News just in…
A press release is making its way through the tubes at the moment (original at microsoft.com). In this public relations ‘stunt’, only Microsoft chose to boast its ‘interoperability’ deal with Novell. The source of the announcement (it doesn’t indicate if it’s a joint PR) says a lot about who benefits from such a patent deal and rest assured, journalist will get persistent prodding from Microsoft to write about how wonderful and rosy the deal has been.
Patents are mentioned in this press release. “Intellectual property” (not the same thing as patents) also. Here’s a fragment:
Having exceeded their original business targets, the companies continue to see strong demand for interoperability and intellectual property (IP) peace of mind.
“The Novell and Microsoft agreement provides Zabka Polska S.A. an interoperability solution incorporating the essential element of intellectual property assurances,” said Maciej Klaskala, chief information officer for Zabka Polska S.A.
An article that has just been published turns the press release into a story explicitly says the the Novell/Microsoft “alliance” (yes, that’s the term used) has been extended.
One year after sealing their surprise alliance, Novell and Microsoft have announced an expansion of their technical collaboration to “link together the existing Windows and Linux frameworks”.
Here is what Mary Jo Foley writes, along with a detailed list of events.
As those who’ve followed in greater depth the twists and turns of Microsoft’s attempts to pressure Linux distribution vendors to pay for alleged infringement on Microsoft patents know, the Microsoft-Novell partnership has not been all smooth sailing. In the past year, here are a few of the related milestones in the Novell-Microsoft relationship that Microsoft isn’t celebrating in today’s press release…
With the word “alliance” (not even “partnership”) making an appearance and revealing the nature of this evolving deal, it is hard to deny the fact that Novell and Microsoft are merely inseparable. They are working together to push all other Linux vendors out of the market, unless those vendors surrender to Microsoft’s ludicrous demands. This sums up one of the troublesome effects of this patent deal. And yes, Ron Hovsepian, it’s a patent deal, so stop denying this already.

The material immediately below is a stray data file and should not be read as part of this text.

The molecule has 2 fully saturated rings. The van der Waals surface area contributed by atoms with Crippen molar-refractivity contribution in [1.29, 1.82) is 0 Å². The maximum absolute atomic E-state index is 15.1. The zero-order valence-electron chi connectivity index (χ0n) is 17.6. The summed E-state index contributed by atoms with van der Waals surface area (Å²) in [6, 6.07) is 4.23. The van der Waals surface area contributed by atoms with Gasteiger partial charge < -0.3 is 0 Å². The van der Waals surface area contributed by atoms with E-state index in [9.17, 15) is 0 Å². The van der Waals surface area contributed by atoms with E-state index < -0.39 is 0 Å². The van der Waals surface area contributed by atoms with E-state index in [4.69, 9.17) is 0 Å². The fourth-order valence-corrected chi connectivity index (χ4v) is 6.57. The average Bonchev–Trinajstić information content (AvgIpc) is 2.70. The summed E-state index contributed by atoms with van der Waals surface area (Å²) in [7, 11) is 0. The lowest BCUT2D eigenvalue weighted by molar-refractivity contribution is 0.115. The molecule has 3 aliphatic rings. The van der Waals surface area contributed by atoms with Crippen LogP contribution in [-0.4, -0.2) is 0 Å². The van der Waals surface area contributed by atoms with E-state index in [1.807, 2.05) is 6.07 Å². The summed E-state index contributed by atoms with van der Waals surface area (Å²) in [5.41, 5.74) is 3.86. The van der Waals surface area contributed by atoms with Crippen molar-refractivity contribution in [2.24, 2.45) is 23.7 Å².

Update: now it’s Turbolinux as well.
Linux client and server distributor in Japan and China, Turbolinux, has aligned with Microsoft Corp., in a business agreement that expands their recent collaborations. The deal advances interoperability, furthers research and development collaboration, and provides IP assurances for Turbolinux users.
Given the source of this press release, the date might be incorrect and maybe it’s just the previous announcement. Either way, do not buy anything from companies that take part in this awful scam.
Update #2: mind the good take by Matt Asay.
Actually, this is very surprising. I’ve started to notice a trend in all the announcements the two companies have made over the past year: Novell stresses interoperability while Microsoft beats its drum on patent protection.
I wonder how long Microsoft will continue its efforts to try to cast the deal as about IP. It’s not for Novell, it seems to me now. Microsoft did the deal to hurt Linux – there’s no other explanation for it. It has no fiduciary duty to enable a competitor (unless its a weaker competitor against the Linux market leader, Red Hat). It has a fiduciary duty to kill that competitor.
To answer the question that is also Matt’s headline, it’s a “Microsoft + Novell vs. Mandriva, Red Hat, Ubuntu (and whoever else has not joined the ‘protection racket club’)” deal. Novell isn’t against Microsoft anymore. In fact, Novell depends so much on Microsoft at this stage, so it is willing to actually assist and give way to Microsoft. How ironic and sad.